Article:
Annie Thorn is a junior history major from Kalamazoo, Michigan and our intern here at The Way of Improvement Leads Home. As part of her internship she is writing a weekly column titled “Out of the Zoo.” It focuses on life as a history major at a small liberal arts college. In this dispatch, Annie reflects on the death of Ruth Bader Ginsburg and how some evangelical responded to news of her death. —JF
On Friday evening, my phone buzzed. I was in the middle of writing a book review of Speaking of Siva, but I was glad for a distraction. “Did you see about rbg??” My heart sank to the pit of my stomach. I searched “Ruth Bader Ginsburg” on my phone, even though I knew deep down what probably happened. It didn’t take long for Google to confirm my worst suspicions. The infamous 2020 had taken another life.
I went upstairs and shared the news with my roommate Rachel, who had been reading Henry V for her Shakespeare class on one of four couches in our upstairs living room. When my housemates Emily and Chloe got back from a late night Walmart trip, we mourned the nation’s loss together. An hour later, the four of us cuddled up in blankets and watched On the Basis of Sex together in her honor. We had a discussion afterward about the barriers that we will never have to overcome because she knocked them down for us. We talked about the challenges women in our country still face.
Whenever the world loses a celebrity, the internet gets a rapid facelift. I still remember when Robin Williams died in 2014 and Facebook was plastered with sketches of a tearful Genie hugging a cartoon Robin with the caption reading “We ain’t never had a friend like you.” Just a few weeks ago, the world said goodbye to King T’challa and beautiful artwork depicting Chadwick Boseman as Black Panther dominated the web. Ruth Bader Ginsburg’s death proved no exception to this phenomenon. Yet between what seemed like hundreds of photographs, quotes, and condolences in her honor, I scrolled past a Facebook post that caught me off guard.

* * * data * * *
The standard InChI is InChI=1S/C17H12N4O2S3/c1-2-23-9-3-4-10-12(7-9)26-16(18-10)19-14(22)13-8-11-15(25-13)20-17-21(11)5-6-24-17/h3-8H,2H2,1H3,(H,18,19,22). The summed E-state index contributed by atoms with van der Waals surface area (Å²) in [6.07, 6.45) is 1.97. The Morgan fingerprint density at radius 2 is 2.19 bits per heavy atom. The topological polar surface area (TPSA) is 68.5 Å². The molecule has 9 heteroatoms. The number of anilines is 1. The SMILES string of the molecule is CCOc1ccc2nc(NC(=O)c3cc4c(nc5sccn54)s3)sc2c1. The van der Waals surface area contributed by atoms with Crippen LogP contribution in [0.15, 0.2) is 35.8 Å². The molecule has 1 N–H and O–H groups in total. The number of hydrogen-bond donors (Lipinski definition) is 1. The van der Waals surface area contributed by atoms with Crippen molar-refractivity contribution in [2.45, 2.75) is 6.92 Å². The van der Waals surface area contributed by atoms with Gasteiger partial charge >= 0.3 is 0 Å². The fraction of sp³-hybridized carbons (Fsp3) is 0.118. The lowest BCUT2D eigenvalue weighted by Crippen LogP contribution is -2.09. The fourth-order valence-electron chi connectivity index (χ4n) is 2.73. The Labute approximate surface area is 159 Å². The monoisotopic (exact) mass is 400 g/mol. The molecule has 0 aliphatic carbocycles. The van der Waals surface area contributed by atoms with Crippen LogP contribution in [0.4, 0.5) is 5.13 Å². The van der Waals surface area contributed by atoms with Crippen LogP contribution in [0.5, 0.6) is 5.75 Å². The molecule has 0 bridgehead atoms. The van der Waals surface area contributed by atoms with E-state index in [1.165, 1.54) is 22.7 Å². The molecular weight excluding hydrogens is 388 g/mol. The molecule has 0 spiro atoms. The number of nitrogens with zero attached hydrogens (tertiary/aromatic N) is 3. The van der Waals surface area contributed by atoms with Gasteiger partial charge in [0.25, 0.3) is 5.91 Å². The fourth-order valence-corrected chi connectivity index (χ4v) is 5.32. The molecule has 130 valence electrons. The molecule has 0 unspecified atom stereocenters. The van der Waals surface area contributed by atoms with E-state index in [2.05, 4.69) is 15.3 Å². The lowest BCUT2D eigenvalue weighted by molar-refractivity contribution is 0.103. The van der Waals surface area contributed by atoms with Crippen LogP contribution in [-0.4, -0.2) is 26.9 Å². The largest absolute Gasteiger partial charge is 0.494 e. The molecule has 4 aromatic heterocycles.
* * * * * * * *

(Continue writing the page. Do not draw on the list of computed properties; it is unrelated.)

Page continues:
The status update, which had nearly 5,000 comments and twice as many shares, held nothing back in calling down God’s wrath on Ruth Bader Ginsburg (and the American Christians who supported her). Peppered with scripture, the post compared her to King Herod and Hitler. For her support of abortion, her rulings on homosexual marriage, and her apparent attack on religious liberties the post names her Jezebel, a woman who suffered “on a sickbed that GOD himself threw her on!” Towards the end of the post the author writes, “Ginsburg has now discovered that there is a court higher than the one called ‘Supreme’ and she does not sit in the seat of the judge, but as the defendant… The justice of God knows no delay, and the law of God knows no limits.”
I choose to believe that the man who wrote this post comes from a place of sincerity. He seems to disagree with many of the decisions that have defined Ginsburg’s career—and he has the right to. He genuinely sees her as the personification of everything that is unrighteous and ungodly, a true and worthy enemy. In many ways I do agree with what he wrote. While I recognize the issue is incredibly complex, I am unashamedly pro-life. I affirm a traditional view of marriage. Like the author of this post I believe that God cares deeply about justice. I believe that we will all have to stand before the judgement seat of God someday. Without the saving grace of Jesus covering my sins, I know that the Judge would certainly not rule in my favor. Yet I will not pass judgement on Ruth Bader Ginsburg because it is not my place to do so.
It is not my place to pass judgement on a woman God created. Ruth Bader Ginsburg is hardly my enemy, but there’s no denying that many Christians view her as such. However as I understand it, the Bible doesn’t say to damn your enemy, call her Jezebel, and rejoice when she draws her last breath. It says to let God, the king and author of the universe, be the judge. It reminds us to forgive, to love our enemies and pray for those who persecute us. There’s a story in the Bible—in John 8—about another woman a lot of religious people didn’t like very much. Except she wasn’t the second female justice on the Supreme Court–she was an adultress caught in the act. When defending this woman from the Pharisees who were about to stone her to death, Jesus himself said, “Let him who is without sin among you be the first to throw a stone at her.” Minutes later, every stone dropped to the floor.